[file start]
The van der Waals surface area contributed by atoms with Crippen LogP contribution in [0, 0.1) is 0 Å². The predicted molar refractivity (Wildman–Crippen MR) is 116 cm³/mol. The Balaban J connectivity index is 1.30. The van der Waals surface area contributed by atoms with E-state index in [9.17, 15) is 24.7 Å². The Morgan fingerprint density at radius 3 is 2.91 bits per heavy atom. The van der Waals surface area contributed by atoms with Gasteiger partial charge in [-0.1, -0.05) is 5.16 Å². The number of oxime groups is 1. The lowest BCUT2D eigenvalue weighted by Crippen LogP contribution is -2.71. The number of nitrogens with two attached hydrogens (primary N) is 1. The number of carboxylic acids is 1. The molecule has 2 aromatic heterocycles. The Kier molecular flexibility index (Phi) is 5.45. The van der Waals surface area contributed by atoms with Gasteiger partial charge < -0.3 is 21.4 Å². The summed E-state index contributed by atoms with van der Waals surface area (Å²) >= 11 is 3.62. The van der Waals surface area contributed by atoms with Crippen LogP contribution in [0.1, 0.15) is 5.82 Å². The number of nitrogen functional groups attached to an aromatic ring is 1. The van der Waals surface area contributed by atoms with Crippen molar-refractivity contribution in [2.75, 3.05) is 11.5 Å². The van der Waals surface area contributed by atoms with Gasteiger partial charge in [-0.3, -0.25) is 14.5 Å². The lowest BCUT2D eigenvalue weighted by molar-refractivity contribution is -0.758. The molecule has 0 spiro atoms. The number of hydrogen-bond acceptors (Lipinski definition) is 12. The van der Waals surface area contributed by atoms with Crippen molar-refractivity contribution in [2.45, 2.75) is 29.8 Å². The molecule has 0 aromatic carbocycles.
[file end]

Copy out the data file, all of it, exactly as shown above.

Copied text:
The van der Waals surface area contributed by atoms with Crippen LogP contribution in [0, 0.1) is 0 Å². The predicted molar refractivity (Wildman–Crippen MR) is 116 cm³/mol. The Balaban J connectivity index is 1.30. The van der Waals surface area contributed by atoms with E-state index in [9.17, 15) is 24.7 Å². The Morgan fingerprint density at radius 3 is 2.91 bits per heavy atom. The van der Waals surface area contributed by atoms with Gasteiger partial charge in [-0.1, -0.05) is 5.16 Å². The number of oxime groups is 1. The lowest BCUT2D eigenvalue weighted by Crippen LogP contribution is -2.71. The number of nitrogens with two attached hydrogens (primary N) is 1. The number of carboxylic acids is 1. The molecule has 2 aromatic heterocycles. The Kier molecular flexibility index (Phi) is 5.45. The van der Waals surface area contributed by atoms with Gasteiger partial charge < -0.3 is 21.4 Å². The summed E-state index contributed by atoms with van der Waals surface area (Å²) >= 11 is 3.62. The van der Waals surface area contributed by atoms with Crippen LogP contribution in [0.1, 0.15) is 5.82 Å². The number of nitrogen functional groups attached to an aromatic ring is 1. The van der Waals surface area contributed by atoms with Crippen molar-refractivity contribution in [2.75, 3.05) is 11.5 Å². The van der Waals surface area contributed by atoms with Gasteiger partial charge in [-0.3, -0.25) is 14.5 Å². The lowest BCUT2D eigenvalue weighted by molar-refractivity contribution is -0.758. The molecule has 0 spiro atoms. The number of hydrogen-bond acceptors (Lipinski definition) is 12. The van der Waals surface area contributed by atoms with Crippen molar-refractivity contribution in [2.45, 2.75) is 29.8 Å². The molecule has 0 aromatic carbocycles.